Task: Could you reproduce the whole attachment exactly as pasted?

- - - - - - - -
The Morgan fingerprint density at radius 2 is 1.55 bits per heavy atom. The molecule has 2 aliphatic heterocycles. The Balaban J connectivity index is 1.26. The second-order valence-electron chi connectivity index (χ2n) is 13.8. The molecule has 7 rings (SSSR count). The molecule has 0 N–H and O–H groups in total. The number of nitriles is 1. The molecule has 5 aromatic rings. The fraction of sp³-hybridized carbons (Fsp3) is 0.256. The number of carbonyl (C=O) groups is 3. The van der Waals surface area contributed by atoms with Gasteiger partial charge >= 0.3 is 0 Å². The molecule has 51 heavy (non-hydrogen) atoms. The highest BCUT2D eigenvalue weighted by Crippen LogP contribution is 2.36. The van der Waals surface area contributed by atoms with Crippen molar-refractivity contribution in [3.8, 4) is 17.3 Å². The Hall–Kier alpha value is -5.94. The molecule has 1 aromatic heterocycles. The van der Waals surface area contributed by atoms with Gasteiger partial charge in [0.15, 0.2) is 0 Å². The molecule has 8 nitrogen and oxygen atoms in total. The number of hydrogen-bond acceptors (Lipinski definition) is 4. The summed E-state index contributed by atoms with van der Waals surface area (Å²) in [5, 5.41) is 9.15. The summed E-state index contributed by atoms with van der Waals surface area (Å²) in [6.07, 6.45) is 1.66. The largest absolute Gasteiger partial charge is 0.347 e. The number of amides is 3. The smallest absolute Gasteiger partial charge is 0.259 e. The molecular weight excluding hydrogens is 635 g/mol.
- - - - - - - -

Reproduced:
The Morgan fingerprint density at radius 2 is 1.55 bits per heavy atom. The molecule has 2 aliphatic heterocycles. The Balaban J connectivity index is 1.26. The second-order valence-electron chi connectivity index (χ2n) is 13.8. The molecule has 7 rings (SSSR count). The molecule has 0 N–H and O–H groups in total. The number of nitriles is 1. The molecule has 5 aromatic rings. The fraction of sp³-hybridized carbons (Fsp3) is 0.256. The number of carbonyl (C=O) groups is 3. The van der Waals surface area contributed by atoms with Gasteiger partial charge >= 0.3 is 0 Å². The molecule has 51 heavy (non-hydrogen) atoms. The highest BCUT2D eigenvalue weighted by Crippen LogP contribution is 2.36. The van der Waals surface area contributed by atoms with Crippen molar-refractivity contribution in [3.8, 4) is 17.3 Å². The Hall–Kier alpha value is -5.94. The molecule has 1 aromatic heterocycles. The van der Waals surface area contributed by atoms with Gasteiger partial charge in [0.15, 0.2) is 0 Å². The molecule has 8 nitrogen and oxygen atoms in total. The number of hydrogen-bond acceptors (Lipinski definition) is 4. The summed E-state index contributed by atoms with van der Waals surface area (Å²) in [5, 5.41) is 9.15. The summed E-state index contributed by atoms with van der Waals surface area (Å²) in [6.07, 6.45) is 1.66. The largest absolute Gasteiger partial charge is 0.347 e. The number of amides is 3. The smallest absolute Gasteiger partial charge is 0.259 e. The molecular weight excluding hydrogens is 635 g/mol.